Saturday, May 23, 2009

Beneficiaries of human error

Wouldn't you know it. In a week when someone gets $10,000,000 mistakenly put in their account, I score a packet of wrongly priced sausages.

Think about all the people who have failed to pick that error up. The person who created the label,the person who put the sausages on the butchery shelf (who may very well have been someone different from the labeller), the check-out operator - and me!

The only little f-----r who noticed was my cat who thought, hey, whaddya know. Sausages for a cent each. That's cheaper than jellimeat. Oh yeah. They must be for me. That label looks like a good point of entry.....

Friday, May 22, 2009

Torture or tortured logic?

Speaking on behalf of the Maori Party;

"We agree with the UN when its says that the severe pain caused by tasers could be seen as a form of torture and could even kill someone," Mr Harawira said.

"The last time I checked the job description of this country's police force I didn't come across any duty to torture people.

"We realise there are dangerous people out there, but we also know there are innocent people out there and therefore we don't want tools of torture in the hands of police or anyone else for that matter.

So there are dangerous people out there, and there are innocent people out there. And yes, we do all know that. We also know it is the job of the police to protect the innocent people from the dangerous people. In the pursuit of fulfilling that expectation the police are given tools like batons and dogs. We don't make a song and dance about the possibility of innocent people falling foul of batons and dogs, both of which could kill inadvertently. Both of which are capable of inflicting severe pain.

I just don't get Hone Harawira sometimes.

Blog roll added

A near dis-arse-ter trying to add a bog-roll - sorry - blogroll. I had to upgrade my blog first. What should have been a three minute exercise turned into three hours after I lost my site meter and couldn't figure out how to reinstall it. On trying to copy the html for it into the new template I was playing around with I lost the lot. I thought the new template was easier to read, changed to that and then remembered lots of people don't like change so reverted back. After three and a half years - that's how old my blog is, not how long it took - I was feeling like a new look but then again, there is probably something to be said for branding.

Hope you find the new list useful.

Shearer thoughtless and ill-considered

Watching TV3 news last night we saw Mt Albert Labour candidate David Shearer putting his foot right down his throat inferring that growing unemployment in migrant communities would lead to more crime emanating from them. He was appearing on an Indian TV programme. Initially the remark is directed towards the people of the interviewer, but Shearer swerves and instead directs it to Pacific people. You can see the brief item and ensuing comments over at Whale Oil.

Some seem to think Shearer was right. Trevor Mallard comments, Looked pretty good to me. Certainly more articulate than monday's postcabber.

I think he was wrong. I think his comments were thoughtless and ill-considered. Pacific people do have disproportionately high unemployment rates and Shearer's recent data was correct. But they do not commit crime at a rate disproportionate to their share of the population.

Convictions for all crime in 2006 had the following ethnicity breakdown;

NZ European 45 %
Maori 43
Pacific 9
Other 3

Shearer's was the typical laziness of thinking that lumps all brown people, especially polynesians, together. Some ethnicities do better at supporting each other through unemployment. Some ethnicities have stronger families. Rising unemployment does not automatically lead to more crime.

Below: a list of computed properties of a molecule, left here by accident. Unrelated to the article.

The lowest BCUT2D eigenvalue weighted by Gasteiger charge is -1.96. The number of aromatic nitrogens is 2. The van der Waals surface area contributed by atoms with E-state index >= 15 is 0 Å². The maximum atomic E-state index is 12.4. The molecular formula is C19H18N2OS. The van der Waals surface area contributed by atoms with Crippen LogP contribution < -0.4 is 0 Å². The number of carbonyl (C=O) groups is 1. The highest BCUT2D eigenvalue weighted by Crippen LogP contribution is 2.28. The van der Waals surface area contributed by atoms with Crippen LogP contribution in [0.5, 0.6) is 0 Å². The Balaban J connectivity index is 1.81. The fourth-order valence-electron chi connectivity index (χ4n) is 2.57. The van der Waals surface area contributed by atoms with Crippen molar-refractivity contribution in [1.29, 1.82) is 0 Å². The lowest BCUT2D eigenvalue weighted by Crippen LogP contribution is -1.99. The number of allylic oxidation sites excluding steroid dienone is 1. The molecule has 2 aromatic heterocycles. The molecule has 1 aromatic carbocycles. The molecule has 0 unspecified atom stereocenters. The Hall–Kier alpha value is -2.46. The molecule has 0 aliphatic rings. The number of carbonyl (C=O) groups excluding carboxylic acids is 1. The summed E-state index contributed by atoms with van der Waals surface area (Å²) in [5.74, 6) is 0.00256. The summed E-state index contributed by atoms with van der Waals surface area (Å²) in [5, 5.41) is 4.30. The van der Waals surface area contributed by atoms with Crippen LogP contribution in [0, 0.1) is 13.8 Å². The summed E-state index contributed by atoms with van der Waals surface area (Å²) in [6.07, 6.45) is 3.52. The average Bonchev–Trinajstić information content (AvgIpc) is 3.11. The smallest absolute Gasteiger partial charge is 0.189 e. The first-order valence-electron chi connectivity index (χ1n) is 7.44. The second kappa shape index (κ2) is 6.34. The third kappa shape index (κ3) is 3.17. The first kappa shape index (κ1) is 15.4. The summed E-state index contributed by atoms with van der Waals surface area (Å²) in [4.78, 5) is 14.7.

How big the hikoi?

Talk about betting on two flies climbing up a wall. The Australians are now gambling on the unemployment rate.

I was turning that one over when I started reading about Monday's hikoi to protest the omission of guaranteed Maori seats from the Super City council. It's going to be a biggy. Maori are amazingly effective at mobilising the troops. But I am picking many Pakeha will be joining them. One estimate is that 6,000 will turn out. Umm. Perhaps we could be betting on that. I will listen to JT and Willie Jackson this afternoon promoting the hikoi, listen to the feedback and then take a stab at it.

Seems to me Auckland is in the mood for a huge bun fight.

Thursday, May 21, 2009

There is no excuse for not supporting Brash Inquiry

Between 2003 and 2005 hundreds of e-mails were stolen from the Leader of the Opposition. You are all familiar with the subsequent details. Mercifully Don Brash is not going to let the ensuing corrupt cover-up die a death. Good for him.

Anybody who doesn't support his call for a Commission of Inquiry into the police handling of his stolen e-mails should examine their motives. As Brash says, it isn't about him. It is much bigger than that.

Many New Zealanders are far too smug and complacent about their country being corruption-free. Others want to turn a blind eye to this issue simply because they don't care for Don Brash. Others won't brook any criticism of the police. Others will want it buried because it is a very bad look for one or other of the two main political parties.

They are all illegitimate, unworthy, evasive cop-outs.

Update. That was quick. Too quick. Why weren't "all practical avenues of investigation" exhausted in the first police investigation? Isn't that an admission they were buggering about? Brash should get the independent Commission of Enquiry he asked for. Not another potential whitewash

Dunne's opposition to Christine Rankin

This a is a great quote from Garth George's column today;

I'm not a bit surprised that Mr Dunne has expressed his displeasure at Ms Rankin's appointment since the last thing a fence-sitter needs is for someone to shake the fence.

To be honest I was mildly confused at Peter Dunne's reaction to Christine Rankin's appointment as a Families Commissioner. Dunne would have been dismayed to have his Commission hijacked by "the lefty liberals who so appealed to Labour and the Greens." At the outset, during the select committee stages, the controversy was about defining the family. The 'inclusive' approach won the day;

The Commission will not work on behalf of individual families, but will advocate on behalf of all families, in all their forms. It will not be prescriptive about what a family is, or what form it should take.